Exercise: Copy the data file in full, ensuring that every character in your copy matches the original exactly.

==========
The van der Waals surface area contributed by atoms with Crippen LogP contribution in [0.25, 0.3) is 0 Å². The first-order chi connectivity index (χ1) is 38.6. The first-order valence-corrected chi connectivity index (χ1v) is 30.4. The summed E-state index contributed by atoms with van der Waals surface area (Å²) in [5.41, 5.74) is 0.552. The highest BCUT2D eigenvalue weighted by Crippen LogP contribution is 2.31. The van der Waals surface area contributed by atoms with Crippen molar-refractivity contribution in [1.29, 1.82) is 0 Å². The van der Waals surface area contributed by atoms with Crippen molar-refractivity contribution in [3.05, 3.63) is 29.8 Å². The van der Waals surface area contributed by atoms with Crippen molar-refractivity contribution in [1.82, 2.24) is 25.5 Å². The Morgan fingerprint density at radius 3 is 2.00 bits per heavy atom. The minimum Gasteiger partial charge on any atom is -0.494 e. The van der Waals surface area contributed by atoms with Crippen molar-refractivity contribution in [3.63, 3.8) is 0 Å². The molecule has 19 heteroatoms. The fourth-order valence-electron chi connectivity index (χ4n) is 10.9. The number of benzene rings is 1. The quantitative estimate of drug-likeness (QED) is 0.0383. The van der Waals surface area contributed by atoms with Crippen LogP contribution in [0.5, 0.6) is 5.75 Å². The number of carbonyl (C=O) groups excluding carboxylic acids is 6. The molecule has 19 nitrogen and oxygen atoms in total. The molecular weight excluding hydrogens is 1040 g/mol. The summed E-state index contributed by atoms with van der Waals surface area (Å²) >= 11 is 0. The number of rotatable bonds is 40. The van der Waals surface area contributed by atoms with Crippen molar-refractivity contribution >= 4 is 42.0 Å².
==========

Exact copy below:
The van der Waals surface area contributed by atoms with Crippen LogP contribution in [0.25, 0.3) is 0 Å². The first-order chi connectivity index (χ1) is 38.6. The first-order valence-corrected chi connectivity index (χ1v) is 30.4. The summed E-state index contributed by atoms with van der Waals surface area (Å²) in [5.41, 5.74) is 0.552. The highest BCUT2D eigenvalue weighted by Crippen LogP contribution is 2.31. The van der Waals surface area contributed by atoms with Crippen molar-refractivity contribution in [1.29, 1.82) is 0 Å². The van der Waals surface area contributed by atoms with Crippen molar-refractivity contribution in [3.05, 3.63) is 29.8 Å². The van der Waals surface area contributed by atoms with Crippen molar-refractivity contribution in [1.82, 2.24) is 25.5 Å². The Morgan fingerprint density at radius 3 is 2.00 bits per heavy atom. The minimum Gasteiger partial charge on any atom is -0.494 e. The van der Waals surface area contributed by atoms with Crippen molar-refractivity contribution in [3.63, 3.8) is 0 Å². The molecule has 19 heteroatoms. The fourth-order valence-electron chi connectivity index (χ4n) is 10.9. The number of benzene rings is 1. The quantitative estimate of drug-likeness (QED) is 0.0383. The van der Waals surface area contributed by atoms with Crippen LogP contribution in [0.5, 0.6) is 5.75 Å². The number of carbonyl (C=O) groups excluding carboxylic acids is 6. The molecule has 19 nitrogen and oxygen atoms in total. The molecular weight excluding hydrogens is 1040 g/mol. The summed E-state index contributed by atoms with van der Waals surface area (Å²) >= 11 is 0. The number of rotatable bonds is 40. The van der Waals surface area contributed by atoms with Crippen molar-refractivity contribution >= 4 is 42.0 Å².